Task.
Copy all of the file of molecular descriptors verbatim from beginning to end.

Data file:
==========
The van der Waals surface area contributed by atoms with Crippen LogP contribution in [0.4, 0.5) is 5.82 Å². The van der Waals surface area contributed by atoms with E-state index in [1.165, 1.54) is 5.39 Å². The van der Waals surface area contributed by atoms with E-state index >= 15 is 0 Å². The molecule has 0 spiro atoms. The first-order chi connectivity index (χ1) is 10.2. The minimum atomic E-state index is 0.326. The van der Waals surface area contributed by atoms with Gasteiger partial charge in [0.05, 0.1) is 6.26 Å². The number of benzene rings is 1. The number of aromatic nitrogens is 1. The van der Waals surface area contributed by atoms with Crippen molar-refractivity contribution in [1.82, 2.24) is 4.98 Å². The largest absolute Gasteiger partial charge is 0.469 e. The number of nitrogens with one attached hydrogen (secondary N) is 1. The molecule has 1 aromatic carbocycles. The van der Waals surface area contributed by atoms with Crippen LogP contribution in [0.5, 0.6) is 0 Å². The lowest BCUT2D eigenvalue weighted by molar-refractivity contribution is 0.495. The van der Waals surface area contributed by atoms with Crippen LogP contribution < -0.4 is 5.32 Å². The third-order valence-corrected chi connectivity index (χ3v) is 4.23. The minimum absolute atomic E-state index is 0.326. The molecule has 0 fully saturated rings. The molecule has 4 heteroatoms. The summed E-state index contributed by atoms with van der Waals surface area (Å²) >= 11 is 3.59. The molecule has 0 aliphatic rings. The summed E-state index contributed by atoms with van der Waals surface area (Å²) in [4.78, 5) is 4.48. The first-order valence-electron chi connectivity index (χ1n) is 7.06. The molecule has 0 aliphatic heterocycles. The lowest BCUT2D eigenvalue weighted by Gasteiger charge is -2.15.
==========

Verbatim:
The van der Waals surface area contributed by atoms with Crippen LogP contribution in [0.4, 0.5) is 5.82 Å². The van der Waals surface area contributed by atoms with E-state index in [1.165, 1.54) is 5.39 Å². The van der Waals surface area contributed by atoms with E-state index >= 15 is 0 Å². The molecule has 0 spiro atoms. The first-order chi connectivity index (χ1) is 10.2. The minimum atomic E-state index is 0.326. The van der Waals surface area contributed by atoms with Gasteiger partial charge in [0.05, 0.1) is 6.26 Å². The number of benzene rings is 1. The number of aromatic nitrogens is 1. The van der Waals surface area contributed by atoms with Crippen molar-refractivity contribution in [1.82, 2.24) is 4.98 Å². The largest absolute Gasteiger partial charge is 0.469 e. The number of nitrogens with one attached hydrogen (secondary N) is 1. The molecule has 1 aromatic carbocycles. The van der Waals surface area contributed by atoms with Crippen LogP contribution in [0.5, 0.6) is 0 Å². The lowest BCUT2D eigenvalue weighted by molar-refractivity contribution is 0.495. The van der Waals surface area contributed by atoms with Crippen LogP contribution < -0.4 is 5.32 Å². The third-order valence-corrected chi connectivity index (χ3v) is 4.23. The minimum absolute atomic E-state index is 0.326. The molecule has 0 fully saturated rings. The molecule has 4 heteroatoms. The summed E-state index contributed by atoms with van der Waals surface area (Å²) >= 11 is 3.59. The molecule has 0 aliphatic rings. The summed E-state index contributed by atoms with van der Waals surface area (Å²) in [4.78, 5) is 4.48. The first-order valence-electron chi connectivity index (χ1n) is 7.06. The molecule has 0 aliphatic heterocycles. The lowest BCUT2D eigenvalue weighted by Gasteiger charge is -2.15.